Hifter in Moscow: Russia’s Shifting Interests in Libya

While military considerations are a strong element in the relationship between Moscow and Hifter, interpreting Russia’s interests in Libya through the same lens would be a mistake. Following the general’s trip to Russia, commentators reignited the talk of a possible Russian naval base in Libya; some even suggested that Benghazi could host one.

The rumors of a Russian base on the Libyan coast have been swirling since 2008, when Col. Moammar Gadhafi proposed the idea to the Russians, yet no practical steps were taken back then. The need for a naval base in 2008 was arguably far more acute for Moscow than it is today. Syria’s Tartus base, which is currently undergoing an upgrade, was recently named the Russian permanent naval base, albeit out of need rather than a careful calculation, essentially fulfilling the role of a stronghold in the Mediterranean for Russia. Libya’s Benghazi in that regard is a less safe option and is too isolated to exercise proper control over it.

Under Gadhafi, Libya was one of the few prospective cash-paying clients willing to purchase Russian weaponry. In 2008, Moscow canceled $4.5 billion of Libyan debt in exchange for arms deals that were reportedly signed in 2011, just before Gadhafi was overthrown. The deals that were worth between $4 billion and $10 billion have never been completed, and Russia still looks at Libya as a state that could one day deliver on these agreements.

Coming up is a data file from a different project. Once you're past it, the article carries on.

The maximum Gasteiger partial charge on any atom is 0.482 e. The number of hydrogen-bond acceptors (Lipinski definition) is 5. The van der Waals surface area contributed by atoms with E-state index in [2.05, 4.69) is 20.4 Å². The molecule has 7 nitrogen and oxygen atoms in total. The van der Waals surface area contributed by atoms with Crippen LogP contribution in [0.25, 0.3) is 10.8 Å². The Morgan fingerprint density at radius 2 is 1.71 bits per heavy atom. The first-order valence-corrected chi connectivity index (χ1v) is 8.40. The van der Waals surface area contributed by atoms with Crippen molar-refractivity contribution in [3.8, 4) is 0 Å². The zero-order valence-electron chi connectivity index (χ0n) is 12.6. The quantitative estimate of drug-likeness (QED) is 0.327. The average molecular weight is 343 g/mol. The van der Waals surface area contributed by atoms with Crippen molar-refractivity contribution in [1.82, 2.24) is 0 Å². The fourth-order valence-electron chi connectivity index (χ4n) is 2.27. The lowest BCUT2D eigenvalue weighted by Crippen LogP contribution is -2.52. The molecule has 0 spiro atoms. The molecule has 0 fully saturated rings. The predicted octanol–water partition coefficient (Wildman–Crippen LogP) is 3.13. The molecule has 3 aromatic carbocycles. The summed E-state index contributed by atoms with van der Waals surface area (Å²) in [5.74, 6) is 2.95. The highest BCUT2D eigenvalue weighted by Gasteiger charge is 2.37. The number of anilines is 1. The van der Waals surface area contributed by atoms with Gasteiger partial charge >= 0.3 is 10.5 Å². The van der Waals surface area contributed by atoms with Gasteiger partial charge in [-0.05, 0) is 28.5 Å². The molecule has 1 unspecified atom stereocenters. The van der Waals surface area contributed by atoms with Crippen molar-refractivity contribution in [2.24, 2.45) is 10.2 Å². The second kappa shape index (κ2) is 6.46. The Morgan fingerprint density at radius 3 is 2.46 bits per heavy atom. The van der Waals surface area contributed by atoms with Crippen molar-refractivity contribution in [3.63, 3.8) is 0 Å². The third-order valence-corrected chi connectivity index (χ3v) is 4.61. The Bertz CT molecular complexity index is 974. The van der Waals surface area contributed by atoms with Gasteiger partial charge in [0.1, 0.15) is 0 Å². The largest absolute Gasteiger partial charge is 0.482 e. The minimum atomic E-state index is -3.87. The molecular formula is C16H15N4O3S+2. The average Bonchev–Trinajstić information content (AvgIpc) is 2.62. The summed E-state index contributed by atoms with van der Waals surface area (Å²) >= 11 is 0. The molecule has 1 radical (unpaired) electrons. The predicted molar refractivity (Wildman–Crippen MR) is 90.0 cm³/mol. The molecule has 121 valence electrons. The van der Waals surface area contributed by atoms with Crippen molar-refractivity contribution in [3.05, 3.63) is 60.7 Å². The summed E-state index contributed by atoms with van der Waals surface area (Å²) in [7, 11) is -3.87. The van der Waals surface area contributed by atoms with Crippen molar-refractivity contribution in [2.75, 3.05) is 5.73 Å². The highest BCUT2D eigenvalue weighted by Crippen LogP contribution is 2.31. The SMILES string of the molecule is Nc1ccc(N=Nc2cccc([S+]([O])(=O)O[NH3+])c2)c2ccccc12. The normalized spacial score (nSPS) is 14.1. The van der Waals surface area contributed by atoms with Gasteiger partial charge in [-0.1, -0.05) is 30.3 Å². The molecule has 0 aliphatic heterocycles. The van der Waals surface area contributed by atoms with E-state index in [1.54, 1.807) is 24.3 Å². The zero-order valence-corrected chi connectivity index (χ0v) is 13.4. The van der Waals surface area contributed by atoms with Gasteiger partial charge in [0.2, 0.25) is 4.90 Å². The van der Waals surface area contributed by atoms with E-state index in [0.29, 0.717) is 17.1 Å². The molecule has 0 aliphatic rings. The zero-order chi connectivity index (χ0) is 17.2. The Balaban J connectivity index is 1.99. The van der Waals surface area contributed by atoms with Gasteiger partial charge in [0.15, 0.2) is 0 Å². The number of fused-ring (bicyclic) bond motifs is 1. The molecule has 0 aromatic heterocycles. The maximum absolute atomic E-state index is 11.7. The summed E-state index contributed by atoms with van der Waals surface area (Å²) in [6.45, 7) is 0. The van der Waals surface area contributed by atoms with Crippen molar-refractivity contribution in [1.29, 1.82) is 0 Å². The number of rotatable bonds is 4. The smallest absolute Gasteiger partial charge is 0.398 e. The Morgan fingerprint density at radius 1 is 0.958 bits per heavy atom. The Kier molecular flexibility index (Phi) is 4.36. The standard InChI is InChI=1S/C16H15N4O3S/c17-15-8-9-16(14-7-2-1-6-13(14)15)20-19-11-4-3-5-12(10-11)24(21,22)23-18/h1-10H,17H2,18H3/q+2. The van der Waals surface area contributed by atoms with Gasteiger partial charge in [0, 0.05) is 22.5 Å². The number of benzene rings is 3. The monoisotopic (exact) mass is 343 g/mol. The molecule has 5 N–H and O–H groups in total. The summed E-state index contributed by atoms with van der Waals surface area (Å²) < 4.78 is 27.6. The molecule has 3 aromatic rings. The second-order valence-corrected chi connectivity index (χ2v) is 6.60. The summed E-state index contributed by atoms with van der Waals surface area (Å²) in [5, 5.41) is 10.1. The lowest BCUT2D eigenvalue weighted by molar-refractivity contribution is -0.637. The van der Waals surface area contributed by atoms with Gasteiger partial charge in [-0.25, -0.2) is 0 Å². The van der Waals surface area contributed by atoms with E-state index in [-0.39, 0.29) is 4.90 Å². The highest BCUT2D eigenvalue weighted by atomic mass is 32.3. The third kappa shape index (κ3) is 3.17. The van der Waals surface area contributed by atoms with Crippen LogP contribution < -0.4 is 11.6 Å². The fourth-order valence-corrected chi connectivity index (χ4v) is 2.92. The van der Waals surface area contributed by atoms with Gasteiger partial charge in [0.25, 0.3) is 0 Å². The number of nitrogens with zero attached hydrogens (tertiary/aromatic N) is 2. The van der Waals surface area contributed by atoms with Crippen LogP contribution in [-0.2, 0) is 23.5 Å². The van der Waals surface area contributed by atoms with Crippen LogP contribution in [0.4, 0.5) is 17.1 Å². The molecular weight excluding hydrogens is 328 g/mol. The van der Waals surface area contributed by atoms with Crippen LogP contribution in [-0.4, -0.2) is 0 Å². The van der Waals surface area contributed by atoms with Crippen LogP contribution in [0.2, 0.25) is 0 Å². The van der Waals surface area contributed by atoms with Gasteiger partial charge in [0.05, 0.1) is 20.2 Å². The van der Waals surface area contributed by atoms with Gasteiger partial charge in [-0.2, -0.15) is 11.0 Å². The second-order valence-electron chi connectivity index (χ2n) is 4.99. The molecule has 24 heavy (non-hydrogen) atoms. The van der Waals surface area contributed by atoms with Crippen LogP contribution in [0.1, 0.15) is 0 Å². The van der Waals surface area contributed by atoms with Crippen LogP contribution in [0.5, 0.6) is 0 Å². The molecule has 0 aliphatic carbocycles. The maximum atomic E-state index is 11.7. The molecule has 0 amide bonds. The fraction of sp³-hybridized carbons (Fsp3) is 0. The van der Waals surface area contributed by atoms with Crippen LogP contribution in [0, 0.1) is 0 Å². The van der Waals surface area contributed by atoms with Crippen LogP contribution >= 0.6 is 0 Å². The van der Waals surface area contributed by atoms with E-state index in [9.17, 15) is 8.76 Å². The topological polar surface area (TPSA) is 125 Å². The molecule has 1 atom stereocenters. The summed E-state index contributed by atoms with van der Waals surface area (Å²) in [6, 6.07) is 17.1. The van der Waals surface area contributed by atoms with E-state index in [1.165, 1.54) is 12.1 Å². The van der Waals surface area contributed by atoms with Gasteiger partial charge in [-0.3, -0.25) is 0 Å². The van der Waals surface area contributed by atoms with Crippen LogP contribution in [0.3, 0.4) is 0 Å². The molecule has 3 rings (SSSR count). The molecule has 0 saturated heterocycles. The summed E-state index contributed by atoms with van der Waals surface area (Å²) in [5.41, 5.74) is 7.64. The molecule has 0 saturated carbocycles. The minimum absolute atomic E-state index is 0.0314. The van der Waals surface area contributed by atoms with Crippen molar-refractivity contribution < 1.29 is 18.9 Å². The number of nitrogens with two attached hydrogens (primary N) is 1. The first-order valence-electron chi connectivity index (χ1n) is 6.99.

While the Libyan National Army’s mostly Soviet equipment keeps degrading, Hifter, who remains outside the Libyan government structure, will not have the resources to pay for new Russian weapons, even if the embargo is lifted.

The transformation of Hifter’s role hints at the evolution of Russian interests in Libya. Because of Russia’s Syrian operation, Libya is no longer seen strictly as a stronghold for projecting military power.

Currently, Moscow sees the development of a long-term political partnership with Hifter as a more beneficial option that could facilitate both possible military objectives in the Mediterranean as well as lucrative deals associated with the reconstruction of the country and the re-emergence of its oil industry.

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